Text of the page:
CORNELL (US) — With the share of married adults in the US at an all-time low, new research finds that fear of divorce may be keeping young people from tying the knot.
For a study published in the journal Family Relations, both men and women expressed widespread apprehension about divorce—even in those with no personal experience of divorce.
More than two-thirds of the respondents, ages 18-36, worried about their ability to form enduring marriages and feared facing the potential social, legal, emotional, and economic consequences of a failed marriage.
“Today’s young adults express a great deal of concern about their ability to ‘succeed’ at marriage, and many who are living together question whether their relationships really differ that much from the state-sanctioned version,” says Sharon Sassler, associate professor of policy analysis and management at Cornell University, and director of the research project.
The study included 61 cohabiting, heterosexual couples in and around Columbus, Ohio, who had been living with their partners for at least three months. Respondents were classified as either working or middle class based on educational attainment, occupational status, and annual income.
The researchers sought to understand the individuals’ attitudes toward marriage, including how it differed from cohabitation, and why or why not they hoped to someday marry.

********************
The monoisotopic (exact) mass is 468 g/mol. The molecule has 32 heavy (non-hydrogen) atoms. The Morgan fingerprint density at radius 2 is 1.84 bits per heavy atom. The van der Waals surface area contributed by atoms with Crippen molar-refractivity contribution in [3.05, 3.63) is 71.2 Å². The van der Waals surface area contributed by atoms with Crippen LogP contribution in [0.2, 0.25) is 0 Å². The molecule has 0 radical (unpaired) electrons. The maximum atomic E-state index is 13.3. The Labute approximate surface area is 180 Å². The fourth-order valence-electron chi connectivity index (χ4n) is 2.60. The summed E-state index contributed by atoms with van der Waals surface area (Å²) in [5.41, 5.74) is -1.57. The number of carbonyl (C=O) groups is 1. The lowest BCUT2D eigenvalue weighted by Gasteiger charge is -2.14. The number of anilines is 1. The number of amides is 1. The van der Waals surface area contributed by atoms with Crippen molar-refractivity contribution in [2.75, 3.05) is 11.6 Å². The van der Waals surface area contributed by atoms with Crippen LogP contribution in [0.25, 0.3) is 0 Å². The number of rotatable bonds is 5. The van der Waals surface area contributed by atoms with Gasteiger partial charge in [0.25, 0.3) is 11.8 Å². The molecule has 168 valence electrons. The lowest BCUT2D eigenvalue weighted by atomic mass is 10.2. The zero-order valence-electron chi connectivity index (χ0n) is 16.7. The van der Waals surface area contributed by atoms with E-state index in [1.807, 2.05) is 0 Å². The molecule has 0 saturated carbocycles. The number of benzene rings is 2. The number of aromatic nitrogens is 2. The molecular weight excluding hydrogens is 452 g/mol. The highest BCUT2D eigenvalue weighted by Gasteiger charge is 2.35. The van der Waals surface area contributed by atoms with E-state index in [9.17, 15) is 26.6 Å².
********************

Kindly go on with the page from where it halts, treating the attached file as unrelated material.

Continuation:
Roughly 67 percent of the interviewees expressed concern about divorce. The most common concern was a desire to “do it right” and marry only once, to the ideal partner, leading some to see cohabitation as a “test-drive” before making “the ultimate commitment.”
The belief that marriage is difficult to exit was mentioned nearly as frequently, with examples of how divorce causes emotional pain, social embarrassment, child custody concerns, and legal and financial problems.
Respondents also suggested that the rewards of marriage are not worth the risk of a potential breakup, citing high divorce rates—including the popular myth that one in two marriages fail—as a cautionary tale, with some saying that because of those odds they hesitated to marry and to “fix something that was not broken.”
Important social class distinctions in cohabitors’ attitudes about marriage and divorce were also detected. Middle-class respondents spoke more favorably about marriage and were more likely to view living together as a step toward marriage than their working-class counterparts.
Less-educated women disproportionately expressed doubts about marriage as a “trap,” fearing it would be hard to exit if things went wrong or that it would lead to additional domestic responsibilities but few benefits.
Working-class cohabitors were more apt to view marriage as “just a piece of paper.”
While many of the couples interviewed are likely to eventually marry, “the broad diffusion of such anxiety further challenges the institution of marriage,” Sassler says.
The authors say the findings can help premarital counselors to better tailor lessons to ease fears of divorce and to target the specific needs of various socio-economic classes.
Co-authors on the study are lead author Amanda J. Miller of the University of Central Oklahoma, and Dela Kusi-Appouh, a Cornell doctoral student in development sociology.
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